Moonraker, however, exposes a more complex and sceptical side to Fleming’s Bond. It is significant that this emerges in a book that is explicitly about Englishness and the Bomb. The rocket is being built atop another symbol: the white cliffs of Dover, prompting some surprisingly lyrical passages on the beauty of South Foreland coast. And yet, though replete with emblems of English tradition and bursting with hatred of ugly, evil-minded foreigners, this novel has an unmistakable political subtext that undermines its apparent confidence in British power. Drax, it turns out, is a patriot – but a patriot of Nazi Germany, which he had served as an SS officer and plans to avenge with a missile that is pointing not, as everyone believes, at a test site in the North Sea, but at central London, the intended Ground Zero being a flat in Ebury Street, Belgravia (the location, incidentally, of Fleming’s own bachelor pad in the 1930s and 1940s). The missile has been designed and built by engineers from Wernher von Braun’s wartime rocket programme, and its atomic warhead has been generously donated by the Soviet Union, which is looking to bring Britain to its knees without having to go through the rigmarole of fighting a war.

The Moonraker, we are told repeatedly, will restore Britain to its rightful place at the global top table after its unfortunate postwar period of retrenchment and austerity. But the rocket is not British, except in being built on British soil, and the aim of the man controlling it is to destroy British power, not project it. The implication is that Britain is not only incapable of looking after its own defences, but also pathetically grateful for the favours bestowed on it. After the missile is fired, its trajectory diverted by Bond back to the original target (thereby fortuitously taking out a Soviet submarine carrying the fleeing Drax), the government decides to cover it all up and allow the public to continue believing that the Moonraker is a genuinely British atomic success.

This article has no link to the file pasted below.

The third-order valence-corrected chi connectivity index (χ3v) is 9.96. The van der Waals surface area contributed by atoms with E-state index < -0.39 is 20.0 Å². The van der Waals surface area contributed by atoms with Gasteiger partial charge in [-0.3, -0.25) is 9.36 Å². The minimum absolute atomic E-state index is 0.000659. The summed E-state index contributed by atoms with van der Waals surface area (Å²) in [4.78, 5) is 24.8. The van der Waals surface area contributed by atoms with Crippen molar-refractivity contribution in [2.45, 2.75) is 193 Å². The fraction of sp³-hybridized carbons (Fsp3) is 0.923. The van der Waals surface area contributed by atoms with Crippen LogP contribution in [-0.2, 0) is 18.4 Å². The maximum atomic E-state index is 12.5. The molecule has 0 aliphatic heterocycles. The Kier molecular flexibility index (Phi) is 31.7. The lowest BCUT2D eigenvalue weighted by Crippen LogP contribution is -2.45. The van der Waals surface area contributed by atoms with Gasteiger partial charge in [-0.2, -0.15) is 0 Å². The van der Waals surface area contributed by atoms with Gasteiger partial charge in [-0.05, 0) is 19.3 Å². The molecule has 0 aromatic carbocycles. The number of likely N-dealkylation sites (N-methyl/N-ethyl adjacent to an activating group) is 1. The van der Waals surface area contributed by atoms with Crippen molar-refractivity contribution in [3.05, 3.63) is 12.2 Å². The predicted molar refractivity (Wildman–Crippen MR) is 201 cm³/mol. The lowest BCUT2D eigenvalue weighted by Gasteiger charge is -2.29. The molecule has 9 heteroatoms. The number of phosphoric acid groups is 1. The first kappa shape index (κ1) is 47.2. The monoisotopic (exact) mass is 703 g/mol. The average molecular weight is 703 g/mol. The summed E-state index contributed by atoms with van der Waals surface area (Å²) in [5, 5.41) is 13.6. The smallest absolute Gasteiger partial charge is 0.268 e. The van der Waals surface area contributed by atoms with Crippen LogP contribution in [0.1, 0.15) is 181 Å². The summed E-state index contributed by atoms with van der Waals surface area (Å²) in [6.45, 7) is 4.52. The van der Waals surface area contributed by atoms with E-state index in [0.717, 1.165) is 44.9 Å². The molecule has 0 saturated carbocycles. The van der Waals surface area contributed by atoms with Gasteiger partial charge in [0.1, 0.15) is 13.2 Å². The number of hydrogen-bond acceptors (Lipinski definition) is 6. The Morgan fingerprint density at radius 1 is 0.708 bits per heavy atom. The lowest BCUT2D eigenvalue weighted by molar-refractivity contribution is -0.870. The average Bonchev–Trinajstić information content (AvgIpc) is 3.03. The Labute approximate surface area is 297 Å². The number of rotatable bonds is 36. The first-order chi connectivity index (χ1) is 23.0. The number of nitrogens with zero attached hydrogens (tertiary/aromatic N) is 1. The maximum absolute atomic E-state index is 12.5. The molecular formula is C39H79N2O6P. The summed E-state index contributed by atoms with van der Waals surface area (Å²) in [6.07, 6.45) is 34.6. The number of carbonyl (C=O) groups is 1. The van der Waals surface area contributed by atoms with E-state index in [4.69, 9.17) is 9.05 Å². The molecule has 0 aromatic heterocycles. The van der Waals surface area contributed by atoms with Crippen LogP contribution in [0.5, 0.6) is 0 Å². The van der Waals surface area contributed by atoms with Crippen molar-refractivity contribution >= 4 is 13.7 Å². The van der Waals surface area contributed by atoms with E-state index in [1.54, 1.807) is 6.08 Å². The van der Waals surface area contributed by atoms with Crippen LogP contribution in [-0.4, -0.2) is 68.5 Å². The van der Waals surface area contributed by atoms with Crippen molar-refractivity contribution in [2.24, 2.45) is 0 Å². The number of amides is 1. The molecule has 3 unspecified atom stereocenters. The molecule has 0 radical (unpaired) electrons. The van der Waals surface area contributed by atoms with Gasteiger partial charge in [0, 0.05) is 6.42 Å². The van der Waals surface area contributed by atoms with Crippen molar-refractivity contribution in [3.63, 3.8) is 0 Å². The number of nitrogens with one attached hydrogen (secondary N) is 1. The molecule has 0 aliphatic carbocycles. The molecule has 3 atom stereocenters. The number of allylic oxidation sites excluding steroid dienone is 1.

One of the ironies of the Bond phenomenon is that by examining the myths and realities of British hard power, it became a chief instrument of British soft power. Of the first 18 novels to sell over a million copies in Britain, ten were Bond books, and Moonraker (by no means the most successful instalment of the saga) was approaching the two million mark 20 years after publication. The film franchise continues to offer Cannadine’s “comforting, escapist” image of Britain (the two most recent pictures, directed by Sam Mendes, are especially replete with British icons), but the novels are altogether more uncertain about Britain’s role in the world. Moonraker is full of anxiety that the myth of British power is nothing more than a myth, that Britain lacks the industrial and scientific wherewithal to return to greatness. It even conjures up an image of the apocalypse, reminding readers of the precariousness of those cherished British values and institutions, when the love interest, the improbably named Special Branch detective Gala Brand, imagines the terrible consequences of Drax’s plan:

The crowds in the streets. The Palace. The nursemaids in the park. The birds in the trees. The great bloom of flame a mile wide. And then the mushroom cloud. And nothing left. Nothing. Nothing. Nothing.

***

Even though their plots ensure that apocalypse is averted, Cold War thrillers thus made their own contribution to forcing us to imagine the unimaginable, as did more mainstream post-apocalyptic novels such as William Golding’s Lord of the Flies (1954), Nevil Shute’s bestseller On the Beach (1957) and The Old Men at the Zoo (1961) by Angus Wilson. In Desmond Cory’s Shockwave, first published in 1963 as Hammerhead and featuring the Spanish-British agent Johnny Fedora (whose debut preceded Bond’s by two years), Madrid is saved from destruction by a nuclear bomb that the Soviet master spy Feramontov almost succeeds in delivering to its target. As he contemplates his objective, Feramontov muses that, in the “bomb-haunted world of the Sixties”, death in a nuclear fireball “might even come as a release, like the snapping of an overtautened string; and after the rains of death had flooded the Earth, those who survived in the sodden ruins might think of him as a benefactor of the race”.